BU fraternity members work one on one with Baldwin students
Gerrad Speer watches as Jon Pratt attempts to spell football with small, lettered cardboard squares, pointing out the correct letter when the first grader hesitates in the middle of the word.
Just down the hall of Marion Springs Elementary School, Pat Mahoney helps second grader Aubrey Baughan work his way through a picture book before starting another.
Helping MSES students with their school work isn't new to Speer or Mahoney -- or any of the other Delta Tau Delta members for that matter. The Baker University fraternity has spent the past few months volunteering at the school, helping both students and teachers when it's needed.
"I love it," Speer said. "We get to work with the little kids. For the time we're out here, I have a great time."
Zach Good, the fraternity's philanthropy chairman, said Delta Tau Delta's national philanthropic event is adopting a school. The Baker fraternity has volunteered at Baldwin Elementary School in previous years, but this year marks the first at MSES.
Good said the fraternity members are at the school four days a week. Each member spends one day a week for about an hour at the school working with students one on one or in small groups and assisting teachers.
"We do anything," he said. "We're here to help out."
The men do everything with the students from reading books and working on computer assignments to playing with them during gym class and at recess.
Fifth grader Ethan Horne said he gets help from them with his math and spelling, but his favorite is playing with them at recess.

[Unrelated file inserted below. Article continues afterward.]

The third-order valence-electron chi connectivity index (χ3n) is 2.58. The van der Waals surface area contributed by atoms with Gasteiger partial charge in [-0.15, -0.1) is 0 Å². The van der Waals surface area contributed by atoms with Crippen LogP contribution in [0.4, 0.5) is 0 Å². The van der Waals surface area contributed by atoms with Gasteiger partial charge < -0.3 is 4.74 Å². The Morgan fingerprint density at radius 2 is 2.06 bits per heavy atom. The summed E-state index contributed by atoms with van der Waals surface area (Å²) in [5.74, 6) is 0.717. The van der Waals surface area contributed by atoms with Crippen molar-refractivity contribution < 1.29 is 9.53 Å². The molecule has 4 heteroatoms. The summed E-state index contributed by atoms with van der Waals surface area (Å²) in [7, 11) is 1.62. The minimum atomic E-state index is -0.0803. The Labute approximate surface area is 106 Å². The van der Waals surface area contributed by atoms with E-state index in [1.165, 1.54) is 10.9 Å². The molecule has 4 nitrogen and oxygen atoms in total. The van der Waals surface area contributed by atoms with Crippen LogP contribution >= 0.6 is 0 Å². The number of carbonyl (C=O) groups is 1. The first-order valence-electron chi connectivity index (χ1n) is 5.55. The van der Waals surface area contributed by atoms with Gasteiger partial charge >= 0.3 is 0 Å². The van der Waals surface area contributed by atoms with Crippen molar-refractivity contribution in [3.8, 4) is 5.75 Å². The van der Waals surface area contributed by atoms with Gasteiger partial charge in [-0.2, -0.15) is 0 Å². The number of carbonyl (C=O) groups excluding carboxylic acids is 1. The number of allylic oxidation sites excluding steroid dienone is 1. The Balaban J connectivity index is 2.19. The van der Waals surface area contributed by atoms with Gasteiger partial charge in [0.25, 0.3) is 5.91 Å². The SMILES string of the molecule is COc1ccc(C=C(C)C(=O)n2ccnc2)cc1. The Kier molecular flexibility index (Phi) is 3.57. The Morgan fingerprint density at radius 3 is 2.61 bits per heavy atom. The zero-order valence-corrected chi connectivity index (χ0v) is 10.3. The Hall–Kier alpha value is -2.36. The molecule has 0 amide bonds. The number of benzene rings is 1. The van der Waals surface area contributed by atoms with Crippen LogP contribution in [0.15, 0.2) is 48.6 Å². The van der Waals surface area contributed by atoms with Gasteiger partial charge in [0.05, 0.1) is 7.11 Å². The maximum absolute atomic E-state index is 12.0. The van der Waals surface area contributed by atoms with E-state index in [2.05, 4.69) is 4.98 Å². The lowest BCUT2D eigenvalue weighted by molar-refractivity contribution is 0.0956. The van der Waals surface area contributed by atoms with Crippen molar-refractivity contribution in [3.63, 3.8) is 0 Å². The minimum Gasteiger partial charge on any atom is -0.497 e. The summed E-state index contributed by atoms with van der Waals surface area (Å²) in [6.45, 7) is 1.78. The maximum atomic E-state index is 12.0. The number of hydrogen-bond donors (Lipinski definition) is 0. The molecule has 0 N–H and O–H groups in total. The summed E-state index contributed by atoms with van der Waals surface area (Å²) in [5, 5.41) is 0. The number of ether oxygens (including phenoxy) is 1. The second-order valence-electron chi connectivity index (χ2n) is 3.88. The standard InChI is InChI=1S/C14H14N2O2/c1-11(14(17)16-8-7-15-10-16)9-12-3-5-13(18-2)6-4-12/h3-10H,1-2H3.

"We get to shoot baskets," he said.
Fourth grader Nicole Ritter said she likes it when she gets help from them on reading.
Chris Kile, MSES fourth and fifth grade teacher, said the students benefit from the fraternity members' visits.
"I think the kids get a lot more one on one attention," Kile said. "And when they're in here, they're positive role models for the kids. It's kind of like that big brother thing."
Delta Tau Delta member Bill Dower said he enjoys getting the opportunity to work with the students.
"At Baker, you don't see many little kids running around," he said. "Doing this, you can see things from their perspective."
Good said the students aren't the only ones gaining something from this experience.
"I think the guys learn more from it than the kids do sometimes," he said.
"From my own personal standpoint, having the house participate in this allows the guys who won't be teachers a chance to come do this for a short time," he said. "Maybe they'll get a different outlook on things. Maybe they'll respect teachers a little more, get involved in their kids education in the future."
MSES Principal Gus Wegner said he's happy with the way the fraternity's adopt-a-school program has worked.
"It's gone really well," Wegner said. "I could not have been more pleased."